Re: Re: Re: Re: Re: Re: German and American "sound"

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Posted by Chuck(G) on July 02, 2002 at 13:22:36:

In Reply to: Re: Re: Re: Re: Re: German and American "sound" posted by Rick Denney on July 02, 2002 at 12:56:01:

I'll chime in here, because I've played and owned Rick's YM.

No--it's not a Grand Rapids York--I've got two (and should soon have a third) and the sound of the Michigan horns from under the bell is substantially different from that of the German horn. The YM is quite heavy; even the small tubes have thicker walls than the "real" Yorks (I've miked them). The sound of the YM is, to my ears, darker and somewhat "distant" as contrasted with the JW Yorks, which to me have a warm and very immediate sound. (By "distant" I mean the vague feeling that someone else is playing the horn).

That being said, it's better than a lot of other big BBb instruments that I've played. The things prompting me to sell it were the "distant" feeling and upper-register intonation issues. Rick seems either not as sensitive or perhaps it's not as important on the first issue and evidently, he's learned to live with the second one.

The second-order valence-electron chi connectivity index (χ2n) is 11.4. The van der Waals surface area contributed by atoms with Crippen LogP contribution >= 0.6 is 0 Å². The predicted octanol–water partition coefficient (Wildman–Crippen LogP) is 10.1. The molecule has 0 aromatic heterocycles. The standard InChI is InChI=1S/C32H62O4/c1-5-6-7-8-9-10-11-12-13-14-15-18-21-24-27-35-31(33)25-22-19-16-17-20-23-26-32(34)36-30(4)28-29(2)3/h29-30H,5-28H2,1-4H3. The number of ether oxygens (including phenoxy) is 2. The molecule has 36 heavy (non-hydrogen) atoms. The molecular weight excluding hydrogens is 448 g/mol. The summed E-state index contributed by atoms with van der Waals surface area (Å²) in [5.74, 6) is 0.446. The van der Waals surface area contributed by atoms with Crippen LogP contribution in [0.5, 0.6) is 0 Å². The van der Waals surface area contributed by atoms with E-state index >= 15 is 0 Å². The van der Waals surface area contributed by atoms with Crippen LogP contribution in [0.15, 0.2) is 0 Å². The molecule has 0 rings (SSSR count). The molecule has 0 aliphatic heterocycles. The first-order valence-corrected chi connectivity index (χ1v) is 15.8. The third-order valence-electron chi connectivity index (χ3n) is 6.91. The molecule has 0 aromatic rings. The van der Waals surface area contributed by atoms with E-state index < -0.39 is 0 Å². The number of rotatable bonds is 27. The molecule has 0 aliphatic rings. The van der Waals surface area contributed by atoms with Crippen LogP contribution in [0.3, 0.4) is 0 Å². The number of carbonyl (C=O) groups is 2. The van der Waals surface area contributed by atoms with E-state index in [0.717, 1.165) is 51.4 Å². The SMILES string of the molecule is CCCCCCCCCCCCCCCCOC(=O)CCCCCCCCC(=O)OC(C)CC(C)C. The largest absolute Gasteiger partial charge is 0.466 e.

On the plus side, the YM has a great low end sound.

FWIW, the Marzan CC that I'm trying to sell has precisely the same issues for me that the YM had, so they must be intrinsic to the design, since the Marzan's built on essentially the same body that the YM is. If you don't mind a certain "distant" feeling and you don't have problems dealing with some intonation issues, either is a perfectly good instrument with a unique sound. For me, the distance and intonation issues are the pebble in my shoe; the cockroach in my spaghetti. But obviously not for Rick.

Neither is a real Michigan York, but so what? Rick likes his YM and wants to share his insights; I have no problem with that.

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